This flurry of techno-ecstasy and babble, often leads us liberal arts types wondering if we have been demoted in importance to the engineer, the software designer, or the young entrepreneur. I do not think so.

The Internet and the communications revolution have brought astonishing new ways of accessing content, but the content remains what people and organizations decide to make available. Its value to us will still depend on what we as people develop, and how we employ it with these tools. Data is not information, and information is not knowledge, and knowledge is not wisdom. As T.S. Eliot wrote, “Where is the wisdom lost in knowledge. Where is the knowledge lost in information.”

As Charles Jonscher, in his book The Evolution of Wired Life, remarked, “The insights needed today are not technical, but humanistic, a sense of how people interact in society. Here members of the computer community have no monopoly of understanding.”

I believe this is the call to the historian, the philosopher, the economist, the sociologist and, yes, the lawyer. Law is nothing more than the governing of human interaction and it is our profound task to adapt the law to the changing nature of human interaction brought about by these remarkable times. This responsibility will fall to you, the rising vanguard.


As you start this journey, I would be remiss if I did not offer you some brief words of advice on how to navigate successfully.

First, a challenge to you. First year matters. In my opinion it matters too much. Nonetheless, your performance this year will affect which legal employers will consider you, in the public sector as well as the private. This year will determine if you make law review, or moot court. And, this year will be the most important considered, and perhaps the only one considered, when you interview for judicial clerkships.

I readily admit that this is unfair. I wish it was otherwise, but I would misguide you if I lulled you into believing its just one year out of three. You and your family have spent a lot of money and made a serious commitment. Do your very best and leave nothing on the table. That is all you can ask of yourself. By doing well, you will also keep as many professional options open to you as possible.

Second, I think a key to legal understanding is the hunt for first principles. My mentor and a great lawyer, William T. Coleman, Jr., once taught me that a good lawyer memorizes sentences, but a great lawyer learns the alphabet. I believe there are core legal principles that often masquerade in complexity. You will do better if you try to strip away the complexity and find the gold hiding underneath. If you do, you will be rewarded with better grades, and a better command of the law. The “how” and the “what” matter much less than the “why.”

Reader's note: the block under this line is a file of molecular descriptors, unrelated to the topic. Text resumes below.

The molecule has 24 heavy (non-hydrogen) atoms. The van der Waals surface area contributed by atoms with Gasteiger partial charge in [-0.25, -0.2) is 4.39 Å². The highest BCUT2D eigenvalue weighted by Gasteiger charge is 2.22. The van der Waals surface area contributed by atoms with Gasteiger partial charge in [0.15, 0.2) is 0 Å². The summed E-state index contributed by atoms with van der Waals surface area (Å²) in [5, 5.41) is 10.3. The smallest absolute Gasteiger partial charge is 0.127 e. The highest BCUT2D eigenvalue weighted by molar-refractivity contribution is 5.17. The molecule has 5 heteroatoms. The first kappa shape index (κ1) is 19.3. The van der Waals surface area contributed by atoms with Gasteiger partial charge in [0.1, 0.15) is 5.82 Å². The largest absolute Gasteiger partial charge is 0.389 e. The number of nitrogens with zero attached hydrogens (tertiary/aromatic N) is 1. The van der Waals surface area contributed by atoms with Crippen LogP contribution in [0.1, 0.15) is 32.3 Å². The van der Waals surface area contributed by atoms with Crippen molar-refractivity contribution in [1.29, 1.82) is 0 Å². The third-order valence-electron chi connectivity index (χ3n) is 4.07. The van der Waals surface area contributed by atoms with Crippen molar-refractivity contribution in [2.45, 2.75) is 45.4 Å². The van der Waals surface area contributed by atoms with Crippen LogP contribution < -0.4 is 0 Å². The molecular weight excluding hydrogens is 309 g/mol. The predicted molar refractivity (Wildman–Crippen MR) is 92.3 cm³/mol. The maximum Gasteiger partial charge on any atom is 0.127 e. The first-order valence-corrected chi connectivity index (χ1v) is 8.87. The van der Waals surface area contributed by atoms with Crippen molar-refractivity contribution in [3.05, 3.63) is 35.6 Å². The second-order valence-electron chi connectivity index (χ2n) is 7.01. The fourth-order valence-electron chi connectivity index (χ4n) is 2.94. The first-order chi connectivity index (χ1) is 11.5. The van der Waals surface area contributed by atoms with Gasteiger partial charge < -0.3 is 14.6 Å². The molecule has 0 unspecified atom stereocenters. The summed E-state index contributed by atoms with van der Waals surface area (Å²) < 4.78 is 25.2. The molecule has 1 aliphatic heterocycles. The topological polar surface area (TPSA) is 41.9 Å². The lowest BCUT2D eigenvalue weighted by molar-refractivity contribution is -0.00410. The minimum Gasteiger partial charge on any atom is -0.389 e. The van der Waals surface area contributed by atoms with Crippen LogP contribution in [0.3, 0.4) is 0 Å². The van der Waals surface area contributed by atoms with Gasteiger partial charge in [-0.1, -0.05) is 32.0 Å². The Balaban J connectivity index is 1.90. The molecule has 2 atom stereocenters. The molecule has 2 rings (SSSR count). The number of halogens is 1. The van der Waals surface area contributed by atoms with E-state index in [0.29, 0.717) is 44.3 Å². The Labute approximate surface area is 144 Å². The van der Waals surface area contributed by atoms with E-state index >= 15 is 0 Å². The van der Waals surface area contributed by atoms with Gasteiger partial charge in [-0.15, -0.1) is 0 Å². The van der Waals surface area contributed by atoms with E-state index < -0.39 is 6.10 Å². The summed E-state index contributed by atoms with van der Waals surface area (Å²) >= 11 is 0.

Third, keep an open mind and preserve your options. Do not be intimidated by subjects, or assume you will not like something before trying it. I know more people who came to law school avid environmentalists who have found happiness in the bankruptcy code. You might be surprised. All realms of the legal profession are deserving of your best energies.

Finally, remember that the best measure of success in school, and in life, is simply the pursuit of happiness. Aristotle taught us this over 2,000 years ago, but it is a lesson so few actually have learned. In fact, Thoreau once remarked that “the mass of men lead lives of quiet desperation.” Rage against this dark night and spend your life searching for the light of happiness.

The true means of judging success is being involved with an accomplishment that results in the feelings that you want to experience most of the time. I will caution that happiness will not be found in money. It may take you a wasted lifetime to figure that out if you are not careful.


So what would the world be like if society in fact did as Shakespeare said and killed all the lawyers. I will give you a glimpse from an address by Joseph Califano:

“Without lawyers, equal protection is a phrase carved on a federal building. Without lawyers, legal segregation would still be a way of life in the nation’s capital. Without lawyers, corrupt government [would] become the customary way of doing the public’s business. Without lawyers, tenants rights would be subject to the whimsy of landlords, the First Amendment would be more rhetoric than reality, battered spouses and abused children would have little recourse. It is lawyers who must devise processes to assure that our scientific genius supports individual freedom and does not suppress it; and lawyers who must shape ways to cushion the harsh blows of free market forces on the individual. Lawyers should be the most reliable life preservers for a people tossed in a sea of powerful government and private institutions, slammed by tidal waves of scientific discovery and technological revolution.”

I, for one, do not like that image of the world. So, bear the brunt of the constant barrage of lawyer jokes, as you must, but stay true to your course, for killing all the lawyers is not an option in a land that cherishes life, liberty and the pursuit of happiness.

I welcome you to my profession and wish you the very best as you begin your journey toward the sound of that distant call.